Hurd Ensemble Tells Gripping, Mesmerizing Musical Tales
By Lou Fancher
San Francisco-based composer George Hurd’s surname brings to mind multiple items moving in tandem. But unlike hoofed animals or rank-and-file humans that follow the “herd,” Hurd collects musical genres — classical, acoustic, electronic, rock, pop, film, world, and more — to weave a tensile web. His compositions, written for a small ensemble, form a kind of tribal chamber music library that features at its base the indigenous sounds he collects from his travels and manipulates digitally. Hurd twists the synthetic, electronic material like a bundle of lace and anchors his homemade hammock of sounds with tightly structured percussion. A variety of acoustic instruments — viola, cello, upright bass, flute, piano — add flowing passages that breeze, ruffle, rip holes, or create waves of lyricism in the work.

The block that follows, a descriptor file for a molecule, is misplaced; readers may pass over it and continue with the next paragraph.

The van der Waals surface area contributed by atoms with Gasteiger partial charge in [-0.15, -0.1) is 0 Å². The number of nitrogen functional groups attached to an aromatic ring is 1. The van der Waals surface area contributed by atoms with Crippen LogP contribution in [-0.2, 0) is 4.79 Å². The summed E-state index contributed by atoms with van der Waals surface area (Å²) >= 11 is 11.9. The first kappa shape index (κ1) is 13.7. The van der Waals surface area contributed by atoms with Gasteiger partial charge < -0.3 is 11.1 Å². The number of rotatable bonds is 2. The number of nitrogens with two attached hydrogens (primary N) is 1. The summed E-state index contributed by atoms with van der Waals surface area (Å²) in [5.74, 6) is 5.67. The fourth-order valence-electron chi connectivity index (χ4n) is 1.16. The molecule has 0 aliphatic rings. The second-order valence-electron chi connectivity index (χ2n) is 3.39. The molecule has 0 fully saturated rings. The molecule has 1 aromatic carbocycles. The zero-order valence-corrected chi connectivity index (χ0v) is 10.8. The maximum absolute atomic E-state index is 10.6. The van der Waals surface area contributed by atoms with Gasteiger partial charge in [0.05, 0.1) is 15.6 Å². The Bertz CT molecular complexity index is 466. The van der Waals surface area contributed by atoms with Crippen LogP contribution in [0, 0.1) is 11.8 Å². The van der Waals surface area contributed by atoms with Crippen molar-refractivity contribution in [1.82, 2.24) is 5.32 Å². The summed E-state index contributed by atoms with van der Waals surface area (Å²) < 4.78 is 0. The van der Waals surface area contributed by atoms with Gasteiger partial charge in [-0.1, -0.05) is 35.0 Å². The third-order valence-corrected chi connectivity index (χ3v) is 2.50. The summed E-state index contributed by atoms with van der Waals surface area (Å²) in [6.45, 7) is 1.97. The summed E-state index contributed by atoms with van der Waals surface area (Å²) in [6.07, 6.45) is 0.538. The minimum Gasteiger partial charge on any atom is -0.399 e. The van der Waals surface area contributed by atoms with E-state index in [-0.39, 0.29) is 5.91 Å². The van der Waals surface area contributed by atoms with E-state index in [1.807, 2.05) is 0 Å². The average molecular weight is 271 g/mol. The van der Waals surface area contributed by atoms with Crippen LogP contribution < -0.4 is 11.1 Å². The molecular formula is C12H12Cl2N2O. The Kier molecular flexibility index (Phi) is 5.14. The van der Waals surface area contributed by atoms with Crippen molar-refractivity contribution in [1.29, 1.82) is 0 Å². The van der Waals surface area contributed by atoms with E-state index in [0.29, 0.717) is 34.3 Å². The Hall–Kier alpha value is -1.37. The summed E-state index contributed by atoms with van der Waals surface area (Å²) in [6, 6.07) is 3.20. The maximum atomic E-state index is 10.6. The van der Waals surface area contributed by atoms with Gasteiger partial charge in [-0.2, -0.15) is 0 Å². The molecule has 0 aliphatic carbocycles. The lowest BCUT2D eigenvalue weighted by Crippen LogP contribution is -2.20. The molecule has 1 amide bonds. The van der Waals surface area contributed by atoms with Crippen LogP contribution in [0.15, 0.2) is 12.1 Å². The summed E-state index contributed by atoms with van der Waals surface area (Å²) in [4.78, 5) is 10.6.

Scaling up after issuing his debut album, Navigation Without Numbers (Innova, 2016), and appearing with Kennedy Center composer-in-residence and Bay Area resident Mason Bates at sold-out shows this summer in Washington D.C., Hurd and The Hurd Ensemble premiere two new works in a concert at the SF Community Music Center on Jan. 27. “Saint Claire is a wildly percussive world-premiere based on my being rescued at sea by a wandering old sailor and the life-affirming effects of being so close to death,” Hurd writes in an email. “The San Francisco premiere of Grace, a shimmering, time-stretching piece co-composed with Joel St. Julien (for their co-project,Nightmare Light), is based on trying to achieve a life of simplicity and peace.”
Hurd says the pieces are “not just weird experimental classical but music that is bringing disparate groups of music fans together,” and “have a stronger narrative than much of the other work I do.” Indeed, if the stories he will tell between the pieces are as expressive, energizing, mysterious and mesmerizing as is his music, Hurd will have audiences herding to his performances in numbers similar to Bates’ crowd-attracting gigs. After all, the price is right: As a recipient of the San Francisco Community Music Center’s 2017 Shenson Foundation Concert Grant, the concert is free and open to all.